Investing should be easy – just buy low and sell high – but most of us have trouble following that simple advice. There are principles and strategies that may enable you to put together an investment portfolio that reflects your risk tolerance, time horizon, and goals. Understanding these principles and strategies can help you avoid some of the pitfalls that snare some investors.
In the world of finance, the effects of the "confidence gap" can be especially apparent.
There are some key concepts to understand when investing for retirement.
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For some, the social impact of investing is just as important as the return, perhaps more important.
International funds invest in non-U.S. markets, while global funds may invest in U.S. stocks alongside non-U.S. stocks.
Bonds may outperform stocks one year only to have stocks rebound the next.
Are you a thrill seeker, or content to relax in the backyard? Use this flowchart to find out more about your risk tolerance.
It's important to understand how inflation is reported and how it can affect investments.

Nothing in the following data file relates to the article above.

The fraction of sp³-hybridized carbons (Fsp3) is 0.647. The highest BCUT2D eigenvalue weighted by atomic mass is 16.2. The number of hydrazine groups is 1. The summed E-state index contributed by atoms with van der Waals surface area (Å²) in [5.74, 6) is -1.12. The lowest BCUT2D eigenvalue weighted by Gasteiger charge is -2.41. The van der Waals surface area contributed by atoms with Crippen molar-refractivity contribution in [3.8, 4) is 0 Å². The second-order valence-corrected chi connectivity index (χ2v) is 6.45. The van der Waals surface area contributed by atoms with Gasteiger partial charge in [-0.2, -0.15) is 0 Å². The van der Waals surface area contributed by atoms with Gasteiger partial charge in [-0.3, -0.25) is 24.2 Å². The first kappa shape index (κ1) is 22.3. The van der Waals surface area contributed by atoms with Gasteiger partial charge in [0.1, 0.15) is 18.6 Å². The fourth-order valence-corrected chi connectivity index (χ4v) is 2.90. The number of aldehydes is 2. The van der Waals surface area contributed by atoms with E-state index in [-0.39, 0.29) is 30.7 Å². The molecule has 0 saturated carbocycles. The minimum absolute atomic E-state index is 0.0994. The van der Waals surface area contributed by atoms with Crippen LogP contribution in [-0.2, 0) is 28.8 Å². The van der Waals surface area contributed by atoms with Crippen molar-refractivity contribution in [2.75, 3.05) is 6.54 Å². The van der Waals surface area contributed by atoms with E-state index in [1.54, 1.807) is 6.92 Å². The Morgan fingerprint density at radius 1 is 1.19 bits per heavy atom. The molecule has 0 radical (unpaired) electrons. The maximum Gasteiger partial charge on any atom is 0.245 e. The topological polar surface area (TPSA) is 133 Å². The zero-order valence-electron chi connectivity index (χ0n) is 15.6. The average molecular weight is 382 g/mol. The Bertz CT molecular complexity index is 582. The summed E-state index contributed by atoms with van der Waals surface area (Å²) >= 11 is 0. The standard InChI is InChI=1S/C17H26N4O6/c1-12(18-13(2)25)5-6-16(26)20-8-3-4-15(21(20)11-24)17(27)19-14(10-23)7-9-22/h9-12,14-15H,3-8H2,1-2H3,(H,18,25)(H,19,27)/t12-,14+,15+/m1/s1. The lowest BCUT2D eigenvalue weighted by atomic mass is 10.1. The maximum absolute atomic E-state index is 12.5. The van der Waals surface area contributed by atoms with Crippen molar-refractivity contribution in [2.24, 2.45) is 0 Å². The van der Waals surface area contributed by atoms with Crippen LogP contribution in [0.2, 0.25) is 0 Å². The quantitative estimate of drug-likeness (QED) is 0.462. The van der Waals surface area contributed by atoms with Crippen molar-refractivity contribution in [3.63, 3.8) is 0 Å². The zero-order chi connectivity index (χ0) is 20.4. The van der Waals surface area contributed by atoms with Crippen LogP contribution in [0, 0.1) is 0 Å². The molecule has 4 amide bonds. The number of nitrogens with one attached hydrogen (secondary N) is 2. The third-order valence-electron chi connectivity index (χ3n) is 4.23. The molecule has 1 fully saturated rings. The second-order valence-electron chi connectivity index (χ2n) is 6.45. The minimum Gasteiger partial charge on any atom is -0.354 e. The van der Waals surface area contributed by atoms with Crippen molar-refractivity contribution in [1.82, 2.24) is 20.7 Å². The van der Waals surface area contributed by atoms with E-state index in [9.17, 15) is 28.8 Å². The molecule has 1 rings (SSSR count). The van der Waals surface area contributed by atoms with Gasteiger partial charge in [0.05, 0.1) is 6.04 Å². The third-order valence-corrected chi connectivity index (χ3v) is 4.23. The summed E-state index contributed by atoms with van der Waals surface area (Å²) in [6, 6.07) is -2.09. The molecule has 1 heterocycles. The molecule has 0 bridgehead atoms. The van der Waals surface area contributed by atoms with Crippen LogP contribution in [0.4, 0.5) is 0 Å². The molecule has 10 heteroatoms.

There are four very good reasons to start investing. Do you know what they are?
Estimate the potential impact taxes and inflation can have on the purchasing power of an investment.
This questionnaire will help determine your tolerance for investment risk.
Use this calculator to better see the potential impact of compound interest on an asset.
Determine if you are eligible to contribute to a traditional or Roth IRA.
This calculator helps determine your pre-tax and after-tax dividend yield on a particular stock.
Use this calculator to compare the future value of investments with different tax consequences.
There are some key concepts to understand when investing for retirement
Principles that can help create a portfolio designed to pursue investment goals.
Even low inflation rates can pose a threat to investment returns.
From the Dutch East India Company to Wall Street, the stock market has a long and storied history.
Can successful investors predict changes in the markets? Some can but others miss the market’s signals.
Tulips were the first, but they won’t be the last. What forms a “bubble” and what causes them to burst?
There are hundreds of ETFs available. Should you invest in them?
How will you weather the ups and downs of the business cycle?